No technology trade show would be complete without a bunch of smartphone-centric announcements. And CES played host to a number of new handset launches. While for the most part it was more of what we’ve become accustomed to expecting, there were obviously some exceptions. Carrying on the 3D trend, LG showcased an early concept of a 4.3-inch smartphone that’s capable of playing back glasses-free 3D video (using the parallax barrier method). This is a long way off, but it was interesting to see vendors thinking in this direction. However, hot on the heels of its announcement of the Xoom, it was Motorola that again stole the show with the release of two new handsets – the Atrix and the Droid Bionic. While the Droid Bionic is nothing more than a crazy-fast LTE-equipped cellphone, the Atrix is a completely new concept that we believe will take the market by storm.
Press and analysts alike have been saying for years that carrying around multiple devices with separate instances of our data on is a pretty counterintuitive exercise, not to mention one that’s heavy on the pocket and the back. What we’ve all really needed is a single device that has a large enough screen to provide access to one’s most vital information while on the road, but back at the office be attached to an external display, keyboard and mouse so that real work can commence. It would also be cool if this device was media centric so that it could double as a media hub some of the time, playing back high-definition stills and video on a large screen if needs dictate. And it seems like Motorola is the only company that listened. The Atrix does exactly what the dream outlined above calls for – and more. Not only is it a smartphone when you need it to be, a net-top when you need it to be (using a separately sold dock) and a media hub when you need it to be (using the same separately sold dock), Motorola has gone ahead and developed a notebook-chassis style dock – much the same form factor as a MacBook Air – into which the Atrix can be slotted, giving users a netbook while they’re out on the road. Again, while there’s relatively little tangible info available on the Atrix (it’s due for release in March in the US), we know that it runs Android, uses a dual-core NVidia Tegra chip and that the notebook-style dock has a six-hour battery, which simultaneously charges the smartphone’s internal battery while it’s being used. The Atrix is by a long shot the most interesting announcement to see the light of day at CES and one that could see Motorola taking the kudos for finally unseating the iPhone’s dominance in the market: not because it’s better at doing what the iPhone does so well, but rather because it solves a whole bunch of problems the iPhone doesn’t. The Atrix will undoubtedly be as significant as the release of the first tablet device, the original mainstream release of 3DTV and almost certainly, those first smartphones. And in a year’s time, who knows where this trend will drive things?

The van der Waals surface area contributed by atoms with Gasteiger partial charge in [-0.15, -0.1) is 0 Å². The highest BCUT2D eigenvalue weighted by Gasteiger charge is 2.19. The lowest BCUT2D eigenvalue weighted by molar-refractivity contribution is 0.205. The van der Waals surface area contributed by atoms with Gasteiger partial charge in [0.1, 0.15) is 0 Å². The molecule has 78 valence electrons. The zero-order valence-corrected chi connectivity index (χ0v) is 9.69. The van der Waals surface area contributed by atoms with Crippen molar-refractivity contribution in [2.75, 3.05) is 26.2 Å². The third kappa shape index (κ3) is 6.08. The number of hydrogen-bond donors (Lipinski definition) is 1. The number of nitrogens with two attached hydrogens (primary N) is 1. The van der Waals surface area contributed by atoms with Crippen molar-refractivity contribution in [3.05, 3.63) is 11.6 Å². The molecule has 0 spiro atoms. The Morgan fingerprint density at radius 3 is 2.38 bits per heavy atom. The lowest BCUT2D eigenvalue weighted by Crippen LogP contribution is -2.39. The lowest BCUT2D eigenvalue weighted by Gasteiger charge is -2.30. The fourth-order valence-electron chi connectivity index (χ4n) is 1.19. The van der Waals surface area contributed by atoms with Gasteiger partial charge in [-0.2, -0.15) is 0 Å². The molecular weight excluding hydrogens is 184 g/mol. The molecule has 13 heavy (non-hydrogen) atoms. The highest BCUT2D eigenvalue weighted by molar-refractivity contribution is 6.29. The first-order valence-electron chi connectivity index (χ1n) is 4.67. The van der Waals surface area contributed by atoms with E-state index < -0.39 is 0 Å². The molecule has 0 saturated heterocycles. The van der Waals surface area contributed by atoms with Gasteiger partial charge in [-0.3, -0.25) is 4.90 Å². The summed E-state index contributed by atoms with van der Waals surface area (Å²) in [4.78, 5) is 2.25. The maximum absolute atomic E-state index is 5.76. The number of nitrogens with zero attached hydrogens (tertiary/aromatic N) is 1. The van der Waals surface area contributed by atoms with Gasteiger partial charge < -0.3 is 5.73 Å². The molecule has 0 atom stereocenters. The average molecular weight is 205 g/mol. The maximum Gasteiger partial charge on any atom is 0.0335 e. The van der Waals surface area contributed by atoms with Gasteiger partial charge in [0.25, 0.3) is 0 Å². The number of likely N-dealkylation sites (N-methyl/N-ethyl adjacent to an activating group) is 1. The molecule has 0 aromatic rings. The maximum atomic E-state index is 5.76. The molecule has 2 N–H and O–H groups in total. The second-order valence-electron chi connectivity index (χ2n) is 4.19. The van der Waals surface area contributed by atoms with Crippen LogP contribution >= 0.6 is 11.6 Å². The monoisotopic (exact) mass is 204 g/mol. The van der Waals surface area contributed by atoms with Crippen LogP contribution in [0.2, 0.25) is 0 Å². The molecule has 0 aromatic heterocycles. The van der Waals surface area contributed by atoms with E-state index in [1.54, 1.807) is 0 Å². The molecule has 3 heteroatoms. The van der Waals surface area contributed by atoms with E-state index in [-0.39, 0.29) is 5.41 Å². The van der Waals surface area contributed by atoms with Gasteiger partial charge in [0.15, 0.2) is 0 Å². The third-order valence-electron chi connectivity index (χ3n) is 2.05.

So, there you have the announcements that are likely – from a trends perspective, at least – to shape 2011’s tech landscape. While we wait with bated breath to see Apple’s response to many of the announcements made by its rivals at CES (the fruit company doesn’t unveil or exhibit at CES), it’s clear that the consumer electronics industry is alive, well and where the majority of the innovations are coming from today. Will the focus ever return to the business market? It’s unlikely. Does it matter? Not really. Most new consumer technologies make their way into the business sector sooner or later. It’s managing that transition that remains tricky and more importantly, where the business sector should be focusing its attention.
The Oxford Dictionary describes an app as “a selfcontained program or piece of software designed to fulfil a particular purpose; an application, especially as downloaded by a user to a mobile device: apparently there are these new apps that will actually read your e-mails to you”. As we know, voice to e-mail apps certainly are available. Africa Telecoms went out to find the best apps available for BlackBerry and Android. We wanted to include Apple, Nokia and Windows Phone 7 apps but unfortunately we did not receive devices in time for this article. Five apps have been chosen for each device. They are not ranked in any particular order but simply as the Top Five Apps for each device that we have found.